(This is Part 2 of a 5 part blog series in which I write about conceptual thresholds I’ve crossed in teaching. You can read Part 1 here.)
Knowledge is always already in-becoming, not motionless, static, or objective
Even though I’ve thought a lot about the social constructedness of reality, for some reason I had deeply considered what that might mean for my teaching practices.
Reading Friere helped with that. Before taking this class I knew about Friere. However, I had not taken the time to really delve into his writing, so this semester’s encounters with Pedagogy of the Oppressed was great. I took pages of handwritten notes, much of the book challenging and resonating with me and my educational philosophy.
My second threshold concept arises from two short passages in Friere: “Education is suffering from narration sickness,” the teacher talking, narrating reality “as if it were motionless, static, compartmentalized, and predictable” (71). And the second, which melts my heart and gives me such hope for the future: “Dialogue cannot exist in the absence of a profound love for the world and for people” (Friere 89).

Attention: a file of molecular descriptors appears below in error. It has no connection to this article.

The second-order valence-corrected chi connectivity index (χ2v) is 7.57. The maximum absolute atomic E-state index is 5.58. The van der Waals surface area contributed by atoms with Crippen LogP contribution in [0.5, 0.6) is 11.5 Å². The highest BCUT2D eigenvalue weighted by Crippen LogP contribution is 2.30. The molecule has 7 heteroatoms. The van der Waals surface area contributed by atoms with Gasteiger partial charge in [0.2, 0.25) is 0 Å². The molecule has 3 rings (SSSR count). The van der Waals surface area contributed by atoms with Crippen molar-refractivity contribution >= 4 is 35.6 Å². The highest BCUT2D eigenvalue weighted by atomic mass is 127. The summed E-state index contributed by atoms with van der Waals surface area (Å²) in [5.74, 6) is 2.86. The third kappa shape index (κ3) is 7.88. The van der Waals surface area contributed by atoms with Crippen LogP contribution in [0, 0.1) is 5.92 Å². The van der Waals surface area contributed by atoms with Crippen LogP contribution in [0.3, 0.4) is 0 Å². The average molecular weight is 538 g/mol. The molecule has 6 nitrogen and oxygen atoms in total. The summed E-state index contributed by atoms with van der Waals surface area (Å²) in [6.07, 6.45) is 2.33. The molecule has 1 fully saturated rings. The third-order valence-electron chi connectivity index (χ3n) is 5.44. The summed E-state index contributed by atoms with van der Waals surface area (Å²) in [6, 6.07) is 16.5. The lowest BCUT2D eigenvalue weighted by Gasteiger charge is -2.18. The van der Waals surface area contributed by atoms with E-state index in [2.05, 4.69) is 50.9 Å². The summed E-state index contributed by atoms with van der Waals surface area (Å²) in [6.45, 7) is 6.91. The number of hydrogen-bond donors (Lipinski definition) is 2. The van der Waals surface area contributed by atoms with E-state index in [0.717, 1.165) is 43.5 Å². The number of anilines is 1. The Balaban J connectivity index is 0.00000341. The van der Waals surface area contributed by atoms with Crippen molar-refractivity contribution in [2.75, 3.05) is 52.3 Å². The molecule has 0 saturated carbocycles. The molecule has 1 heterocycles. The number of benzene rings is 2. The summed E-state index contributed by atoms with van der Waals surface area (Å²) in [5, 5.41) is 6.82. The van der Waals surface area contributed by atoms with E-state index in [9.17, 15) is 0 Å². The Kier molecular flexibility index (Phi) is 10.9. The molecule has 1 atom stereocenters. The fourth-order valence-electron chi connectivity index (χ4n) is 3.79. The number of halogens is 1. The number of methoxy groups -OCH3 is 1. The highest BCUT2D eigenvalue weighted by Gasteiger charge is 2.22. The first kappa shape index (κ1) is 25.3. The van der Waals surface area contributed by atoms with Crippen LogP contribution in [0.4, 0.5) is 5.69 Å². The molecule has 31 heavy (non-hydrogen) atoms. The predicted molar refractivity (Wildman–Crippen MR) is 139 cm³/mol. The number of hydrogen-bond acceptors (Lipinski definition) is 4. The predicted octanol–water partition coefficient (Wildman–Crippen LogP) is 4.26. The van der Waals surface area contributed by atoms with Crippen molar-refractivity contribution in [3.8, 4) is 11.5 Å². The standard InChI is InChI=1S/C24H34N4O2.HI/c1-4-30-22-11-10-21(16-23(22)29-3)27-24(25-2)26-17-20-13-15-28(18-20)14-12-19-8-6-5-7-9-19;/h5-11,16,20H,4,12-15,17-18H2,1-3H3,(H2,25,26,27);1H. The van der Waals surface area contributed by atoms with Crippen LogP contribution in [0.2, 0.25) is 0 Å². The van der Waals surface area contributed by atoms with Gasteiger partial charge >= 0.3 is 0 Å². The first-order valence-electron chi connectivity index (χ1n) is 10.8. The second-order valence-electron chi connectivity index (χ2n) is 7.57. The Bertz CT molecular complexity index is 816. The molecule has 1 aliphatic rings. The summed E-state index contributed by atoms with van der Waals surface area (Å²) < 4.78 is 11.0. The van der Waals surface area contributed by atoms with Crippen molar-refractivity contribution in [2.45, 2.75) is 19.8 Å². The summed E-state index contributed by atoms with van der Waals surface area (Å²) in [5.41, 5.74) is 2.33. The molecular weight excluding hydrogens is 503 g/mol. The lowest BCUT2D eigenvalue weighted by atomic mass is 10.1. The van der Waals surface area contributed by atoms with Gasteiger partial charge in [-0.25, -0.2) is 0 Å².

I see these two sections of text interacting with each other because the first names the pathology: narration sickness caused by teachers talking as though their expertise grant them a position of ultimate power in the educational setting. The second highlights the necessity of “dialogue,” which can only exist in the presence of “profound love for the world and for people.” That profound love prevents hubris and opens up the space for dialogue and discussion.
I don’t think the concept of “narration sickness,” which I’ve felt and also unwittingly created in my own classes at times, will ever be one that I can forget. If I slip into narrating knowledge as though it is something I have the corner on, I’ll trip on this threshold. Hopefully I’ll catch myself and reopen myself to dialogue and the always in-becoming nature of learning.
Friere, Paolo. Pedagogy of the Oppressed. Translated by Myra Bergman Ramos. Continuum, 2005.